Lakoff theorizes that we all have both of these frameworks, we just tend to favor one over the other. Both frameworks can and are used to manipulate the people who identify with them, and both groups will reject facts that don't fit their frame. Lakoff argues that over the years conservatives have done a much better job of exploiting these frameworks to their advantage. Obviously, I feel that one is objectively morally superior to the other, but the real point is that it helps to understand why people believe the things they do, and how to respond.

dead_vole_jumpscare's review against another edition

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3.0

p enlightening and makes you think about how to use languages and frames to convince people in politics (and other issues i guess), would recommend for someone who doesn't know the frames and is interested in politics/linguistics intersection

henrik_w's review against another edition

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4.0

A short and quick read. The best parts from it in my opinion: the “strict father” model that conservatives use versus the “nurturing family” model that progressives use – very enlightening. Also, how thoroughly conservatives have been able to frame a lot of issues – for example, the concept of tax relief (instead of looking at what you get for your money).

“Frames trump facts” and “the private depends on the public” are two another good points from the book. However, I had hoped that it would contain a lot more practical advice on how to use framing to your own advantage. There is a very good chapter at the end, with a lot of examples of how to respond to conservative talking points. But I would have liked more on that. Still, good and eye-opening.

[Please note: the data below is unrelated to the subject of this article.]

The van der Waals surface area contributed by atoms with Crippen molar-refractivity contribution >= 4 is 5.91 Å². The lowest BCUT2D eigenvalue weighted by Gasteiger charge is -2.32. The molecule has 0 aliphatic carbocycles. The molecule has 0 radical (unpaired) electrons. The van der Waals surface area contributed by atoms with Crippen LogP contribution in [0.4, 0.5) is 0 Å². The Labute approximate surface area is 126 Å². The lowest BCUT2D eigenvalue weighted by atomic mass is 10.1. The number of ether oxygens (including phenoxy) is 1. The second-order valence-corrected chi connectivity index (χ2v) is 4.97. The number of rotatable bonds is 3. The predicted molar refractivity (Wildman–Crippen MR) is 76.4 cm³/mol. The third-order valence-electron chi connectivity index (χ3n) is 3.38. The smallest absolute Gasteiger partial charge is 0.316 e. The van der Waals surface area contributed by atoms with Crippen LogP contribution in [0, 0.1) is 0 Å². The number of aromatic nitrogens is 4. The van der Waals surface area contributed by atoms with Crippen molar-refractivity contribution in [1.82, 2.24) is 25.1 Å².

arielrichardson's review against another edition

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4.0

I had Lakoff as a professor at Berkeley, but even before he was my professor his ideas changed the way I understood the world, especially my parents.

samferree's review against another edition

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challenging informative inspiring fast-paced

5.0

This book came out more or less exactly when I became more politically aware in high school, and though I only just read it in 2023 I have noticed the lessons, observations, and recommendations Lakoff makes herein start to gain traction and then eventually become common wisdom in political messaging. Having worked at an environmental advocacy organization in the 21st Century pre-teens, I remember Lakoff's work being presented as "new and meaningful" and watched as it's worked very well for those who took the lesson and others who ignore it crash and burn. Lakoff's Strong Father vs. Nurturing Family model has to be one of the most useful and succinct analogies for the conflict between conservativism and progressivism in contemporary Anglo-American politics I've ever encountered. I say Anglo-American because it seems that Americans may have inherited this notion from the UK since Thatcher summed up the conservative take pretty well when she accidentally articulated the idea in a 1987 interview, "...who is society? There is no such thing! There are individual men and women and there are families and no government can do anything except through people and people look to themselves first." I also recognize the Strong Father model in Jeffersonian libertarian individualism that has been a pretty consistent theme throughout American history; progressivism, I think, is harder to trace as an intellectual force, but it seems to be a basic notion of "we are all in this together" that has its origins in communitarianism, labor solidarity, pluralism, unionism, New Dealism, and constitutionalism.